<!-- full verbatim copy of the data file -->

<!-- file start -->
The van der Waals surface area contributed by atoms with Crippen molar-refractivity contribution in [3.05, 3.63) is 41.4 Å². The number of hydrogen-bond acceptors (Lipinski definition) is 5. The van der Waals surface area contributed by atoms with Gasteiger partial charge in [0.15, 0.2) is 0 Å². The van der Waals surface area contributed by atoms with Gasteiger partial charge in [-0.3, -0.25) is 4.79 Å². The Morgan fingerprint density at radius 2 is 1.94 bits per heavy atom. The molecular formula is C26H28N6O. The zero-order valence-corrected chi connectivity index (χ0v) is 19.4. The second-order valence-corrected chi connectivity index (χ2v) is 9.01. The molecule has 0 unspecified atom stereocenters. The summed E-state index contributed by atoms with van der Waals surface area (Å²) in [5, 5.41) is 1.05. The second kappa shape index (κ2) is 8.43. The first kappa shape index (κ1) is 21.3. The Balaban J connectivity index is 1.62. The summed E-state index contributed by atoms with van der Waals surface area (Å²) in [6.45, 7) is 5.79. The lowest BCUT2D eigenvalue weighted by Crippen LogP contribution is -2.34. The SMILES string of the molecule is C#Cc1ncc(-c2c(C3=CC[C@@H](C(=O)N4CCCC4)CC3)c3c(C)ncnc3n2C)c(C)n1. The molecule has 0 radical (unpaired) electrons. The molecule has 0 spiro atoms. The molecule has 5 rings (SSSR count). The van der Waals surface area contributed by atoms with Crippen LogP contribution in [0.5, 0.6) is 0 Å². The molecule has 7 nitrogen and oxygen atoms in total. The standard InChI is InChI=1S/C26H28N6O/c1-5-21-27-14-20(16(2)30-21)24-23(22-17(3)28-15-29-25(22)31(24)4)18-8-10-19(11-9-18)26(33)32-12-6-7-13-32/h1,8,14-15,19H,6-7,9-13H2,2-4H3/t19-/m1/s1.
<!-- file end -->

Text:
The van der Waals surface area contributed by atoms with Crippen molar-refractivity contribution in [3.05, 3.63) is 41.4 Å². The number of hydrogen-bond acceptors (Lipinski definition) is 5. The van der Waals surface area contributed by atoms with Gasteiger partial charge in [0.15, 0.2) is 0 Å². The van der Waals surface area contributed by atoms with Gasteiger partial charge in [-0.3, -0.25) is 4.79 Å². The Morgan fingerprint density at radius 2 is 1.94 bits per heavy atom. The molecular formula is C26H28N6O. The zero-order valence-corrected chi connectivity index (χ0v) is 19.4. The second-order valence-corrected chi connectivity index (χ2v) is 9.01. The molecule has 0 unspecified atom stereocenters. The summed E-state index contributed by atoms with van der Waals surface area (Å²) in [5, 5.41) is 1.05. The second kappa shape index (κ2) is 8.43. The first kappa shape index (κ1) is 21.3. The Balaban J connectivity index is 1.62. The summed E-state index contributed by atoms with van der Waals surface area (Å²) in [6.45, 7) is 5.79. The lowest BCUT2D eigenvalue weighted by Crippen LogP contribution is -2.34. The SMILES string of the molecule is C#Cc1ncc(-c2c(C3=CC[C@@H](C(=O)N4CCCC4)CC3)c3c(C)ncnc3n2C)c(C)n1. The molecule has 0 radical (unpaired) electrons. The molecule has 0 spiro atoms. The molecule has 5 rings (SSSR count). The van der Waals surface area contributed by atoms with Crippen LogP contribution in [0.5, 0.6) is 0 Å². The molecule has 7 nitrogen and oxygen atoms in total. The standard InChI is InChI=1S/C26H28N6O/c1-5-21-27-14-20(16(2)30-21)24-23(22-17(3)28-15-29-25(22)31(24)4)18-8-10-19(11-9-18)26(33)32-12-6-7-13-32/h1,8,14-15,19H,6-7,9-13H2,2-4H3/t19-/m1/s1.